Paragraph 76 seems to be addressing the "Metabolite(s)" question in a way Landis won't like.
76. To the support of its allegation, the UCI refers at the point of the SIL which indicates that:

´In the majority of the cases, the identification of a prohibited substance or metabolite (S) or marker (S) associated is enough so that a result is declared of analysis abnormal. Concept of quantitative uncertainty defined in the ISA/CEI 17025 is thus not applicable here. […]

In the case of the substances with threshold, it is necessary to consider at the same time uncertainty on identification and uncertainty on the demonstration of the presence of the substance with concentration higher than the threshold¡.

Paragraph 78 again says that the panel can't judge the science, so they accept the status quo that it is presumed correct.
78. The Formation notes that there is not on the matter any precise method and that them experts present at the time of the Audience did not agree on a value of uncertainty with to take into account for the isotopic analysis.
79. The Formation estimates that Mr Landaluce did not reverse the presumption according to which the LNDD conformed to the code of practice. Indeed, experts quoted by Mr Landaluce, if they showed their dissension with the method of calculation adopted by the LNDD, therefore did not reverse the presumption according to which analyses conformed to the point .3 of the SIL. The Formation thus estimates that Mr Landaluce did not report the proof of a variation compared to the point .3 SIL.

Paragraph 82-83 again takes De Ceurriz word over De Boer on retention times and spectrographic analysis.
82. In addition, Dr. de Boer indicates to have received on August 29, 2006 a document containing the evaluation of times of retention concerning the identification of the implied steroids in the analysis of the sample B. It observes however that no information him would have been transmitted being the data of spectral mass and identification of steroids implied in the analysis of sample A. Dr. de Boer estimates in consequence which there would be a variation compared to the point of the SIL and with technical documents TD2004EAAS and TD2003IDCR.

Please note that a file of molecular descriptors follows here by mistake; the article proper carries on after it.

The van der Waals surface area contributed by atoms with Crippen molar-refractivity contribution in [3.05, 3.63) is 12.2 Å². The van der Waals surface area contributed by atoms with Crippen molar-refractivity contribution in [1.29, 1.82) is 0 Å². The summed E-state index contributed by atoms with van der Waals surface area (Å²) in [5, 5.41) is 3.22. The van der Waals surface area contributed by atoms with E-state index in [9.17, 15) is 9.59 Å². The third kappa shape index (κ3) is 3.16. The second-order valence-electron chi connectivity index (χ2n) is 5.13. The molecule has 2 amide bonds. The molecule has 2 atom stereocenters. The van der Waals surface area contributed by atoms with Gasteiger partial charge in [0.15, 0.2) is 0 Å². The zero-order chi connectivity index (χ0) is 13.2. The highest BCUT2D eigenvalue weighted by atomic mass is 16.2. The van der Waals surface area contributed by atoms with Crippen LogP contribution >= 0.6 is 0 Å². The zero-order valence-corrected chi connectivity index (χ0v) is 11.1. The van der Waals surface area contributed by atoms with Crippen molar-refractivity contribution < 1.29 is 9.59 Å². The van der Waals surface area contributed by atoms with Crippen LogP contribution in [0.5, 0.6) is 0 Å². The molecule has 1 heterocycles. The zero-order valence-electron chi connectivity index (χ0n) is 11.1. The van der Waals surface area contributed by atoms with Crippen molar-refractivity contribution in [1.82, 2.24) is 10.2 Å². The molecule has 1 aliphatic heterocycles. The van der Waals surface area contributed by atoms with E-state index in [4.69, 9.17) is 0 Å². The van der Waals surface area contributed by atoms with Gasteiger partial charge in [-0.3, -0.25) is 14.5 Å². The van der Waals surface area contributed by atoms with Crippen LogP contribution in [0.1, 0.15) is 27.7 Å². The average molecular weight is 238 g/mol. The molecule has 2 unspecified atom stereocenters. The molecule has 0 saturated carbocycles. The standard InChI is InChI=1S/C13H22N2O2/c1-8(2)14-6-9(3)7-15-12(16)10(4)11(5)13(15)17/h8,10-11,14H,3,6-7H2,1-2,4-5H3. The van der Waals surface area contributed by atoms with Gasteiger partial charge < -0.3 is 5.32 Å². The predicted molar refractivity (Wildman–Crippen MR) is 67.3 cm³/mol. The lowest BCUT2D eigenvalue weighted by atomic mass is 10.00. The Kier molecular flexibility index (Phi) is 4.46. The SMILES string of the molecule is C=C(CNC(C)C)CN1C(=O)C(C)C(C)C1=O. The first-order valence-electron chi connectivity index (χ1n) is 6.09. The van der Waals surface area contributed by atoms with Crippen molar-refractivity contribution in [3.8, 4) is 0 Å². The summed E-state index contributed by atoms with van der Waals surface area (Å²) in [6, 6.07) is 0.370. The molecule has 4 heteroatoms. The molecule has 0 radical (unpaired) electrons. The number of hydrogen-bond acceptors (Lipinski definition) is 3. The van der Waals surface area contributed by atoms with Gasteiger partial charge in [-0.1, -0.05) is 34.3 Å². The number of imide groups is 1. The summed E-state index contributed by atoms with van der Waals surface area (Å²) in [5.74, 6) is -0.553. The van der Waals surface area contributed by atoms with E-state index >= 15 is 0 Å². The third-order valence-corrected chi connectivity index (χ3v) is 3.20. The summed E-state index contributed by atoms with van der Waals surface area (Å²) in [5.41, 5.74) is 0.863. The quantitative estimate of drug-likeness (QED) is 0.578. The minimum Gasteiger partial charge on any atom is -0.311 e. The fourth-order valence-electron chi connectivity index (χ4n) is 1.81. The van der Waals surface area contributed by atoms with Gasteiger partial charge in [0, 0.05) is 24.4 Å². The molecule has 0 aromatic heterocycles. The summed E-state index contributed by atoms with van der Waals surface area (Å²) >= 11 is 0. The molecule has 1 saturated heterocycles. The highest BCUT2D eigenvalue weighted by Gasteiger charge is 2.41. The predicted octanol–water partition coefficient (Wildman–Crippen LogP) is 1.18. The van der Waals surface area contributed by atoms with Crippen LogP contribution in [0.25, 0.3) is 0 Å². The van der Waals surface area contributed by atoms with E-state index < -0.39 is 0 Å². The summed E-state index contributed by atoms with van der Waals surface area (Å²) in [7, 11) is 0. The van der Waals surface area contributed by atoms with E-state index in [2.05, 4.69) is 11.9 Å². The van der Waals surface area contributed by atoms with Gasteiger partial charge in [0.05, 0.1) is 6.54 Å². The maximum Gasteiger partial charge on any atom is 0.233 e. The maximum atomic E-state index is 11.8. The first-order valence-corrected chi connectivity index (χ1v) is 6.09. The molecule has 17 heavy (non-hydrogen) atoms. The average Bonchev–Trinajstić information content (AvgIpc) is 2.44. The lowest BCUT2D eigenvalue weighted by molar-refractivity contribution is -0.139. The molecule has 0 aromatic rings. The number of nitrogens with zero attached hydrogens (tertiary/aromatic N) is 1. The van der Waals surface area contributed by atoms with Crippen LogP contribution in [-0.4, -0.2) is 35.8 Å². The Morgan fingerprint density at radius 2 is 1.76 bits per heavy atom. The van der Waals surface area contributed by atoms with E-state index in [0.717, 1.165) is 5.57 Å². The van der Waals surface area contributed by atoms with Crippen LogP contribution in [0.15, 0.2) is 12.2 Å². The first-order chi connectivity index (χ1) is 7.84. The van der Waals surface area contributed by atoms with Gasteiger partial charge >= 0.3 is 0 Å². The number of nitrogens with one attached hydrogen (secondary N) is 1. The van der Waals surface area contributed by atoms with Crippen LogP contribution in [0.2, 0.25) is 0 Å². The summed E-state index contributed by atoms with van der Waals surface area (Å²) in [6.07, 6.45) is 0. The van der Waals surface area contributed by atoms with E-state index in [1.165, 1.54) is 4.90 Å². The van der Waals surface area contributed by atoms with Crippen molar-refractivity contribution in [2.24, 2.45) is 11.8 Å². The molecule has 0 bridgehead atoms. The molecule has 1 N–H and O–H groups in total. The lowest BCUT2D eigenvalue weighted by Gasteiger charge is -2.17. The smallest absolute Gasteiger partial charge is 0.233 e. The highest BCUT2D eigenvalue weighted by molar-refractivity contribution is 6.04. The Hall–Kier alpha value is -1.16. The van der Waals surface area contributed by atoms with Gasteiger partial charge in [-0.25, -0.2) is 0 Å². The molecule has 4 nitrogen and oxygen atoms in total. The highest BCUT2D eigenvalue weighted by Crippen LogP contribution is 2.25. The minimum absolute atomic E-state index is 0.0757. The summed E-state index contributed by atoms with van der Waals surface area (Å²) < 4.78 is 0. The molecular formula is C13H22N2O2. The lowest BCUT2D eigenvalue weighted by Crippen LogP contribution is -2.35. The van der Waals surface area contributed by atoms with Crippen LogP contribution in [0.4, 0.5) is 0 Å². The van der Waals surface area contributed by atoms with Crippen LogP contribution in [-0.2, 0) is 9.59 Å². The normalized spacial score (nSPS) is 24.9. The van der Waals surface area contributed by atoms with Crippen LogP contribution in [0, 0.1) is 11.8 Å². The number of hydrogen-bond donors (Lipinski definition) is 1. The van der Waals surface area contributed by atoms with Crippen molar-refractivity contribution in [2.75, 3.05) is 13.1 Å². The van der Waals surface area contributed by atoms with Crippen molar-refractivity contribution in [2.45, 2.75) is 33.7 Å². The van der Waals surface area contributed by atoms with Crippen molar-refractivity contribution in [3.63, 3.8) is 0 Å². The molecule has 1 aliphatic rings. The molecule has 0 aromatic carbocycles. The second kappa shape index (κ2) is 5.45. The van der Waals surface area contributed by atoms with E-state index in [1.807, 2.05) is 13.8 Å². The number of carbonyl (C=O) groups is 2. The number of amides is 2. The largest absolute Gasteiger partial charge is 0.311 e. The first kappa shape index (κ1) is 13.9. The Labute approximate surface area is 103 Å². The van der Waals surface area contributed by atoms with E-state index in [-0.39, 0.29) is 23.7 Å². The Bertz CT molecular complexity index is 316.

83. The Formation notes once again the existence of a divergence of opinion between experts present at the time of the Audience. Dr. Saugy states indeed that information necessary to the identification of these products would have been provided by the LNDD. This analyze which emanates from an expert enjoying a considerable experiment in it field is completely plausible. Consequently, the Formation considers that Mister Landaluce did not reverse the presumption according to which the LNDD would have conformed at the point of the SIL and the document techniques TD2004EAAS and TD2003IDCR.

Paragraph 85-87 does the same thing on delta units:
85. According to Dr. de Boer, this technical document would impose that the values differ from significant manner of three units delta or more. In addition, being a value threshold, the SIL would impose the analysis of three aliquot or, on the assumption that, as with particular, only one case aliquot would be available, triple analyzes this one.

86. Prof de Ceaurriz and Dr. Saugy estimate for their part that a measurement in triplicat of the sample is not necessary and only one such requirement, which would not exist with remaining, would be on the contrary problematic insofar as the volume of urine necessary would not be available. They indicate in addition, that it would not be about one measure with threshold requiring the analysis of several samples.

87. The Formation notes, here also, the existence of a divergence of appreciation between experts and considers that Mr Landaluce did not reverse the presumption according to which the LNDD conformed to technical document TD2004EAAS.

All told, it appears that unless De Ceurriz is willing to recant his position, the panel dismissed any scientific arguments. That is, no scientific argument about the correctness of the test methodology or interpretation is really entertained, and there is no way to impeach a laboratory that won't confess.

The bright side remains that the LNDD seems to have made a lot of the silly mistakes that could be easy enough to use to grant a "acquittal by technicality". The bad news is that the system is paradoxically unable to address substantive scientific questions that would actually get at the truth value of the accusations. Thus, a truly innocent athlete might be better off trying to find the whiteout rather than attempting to actually prove he didn't do anything.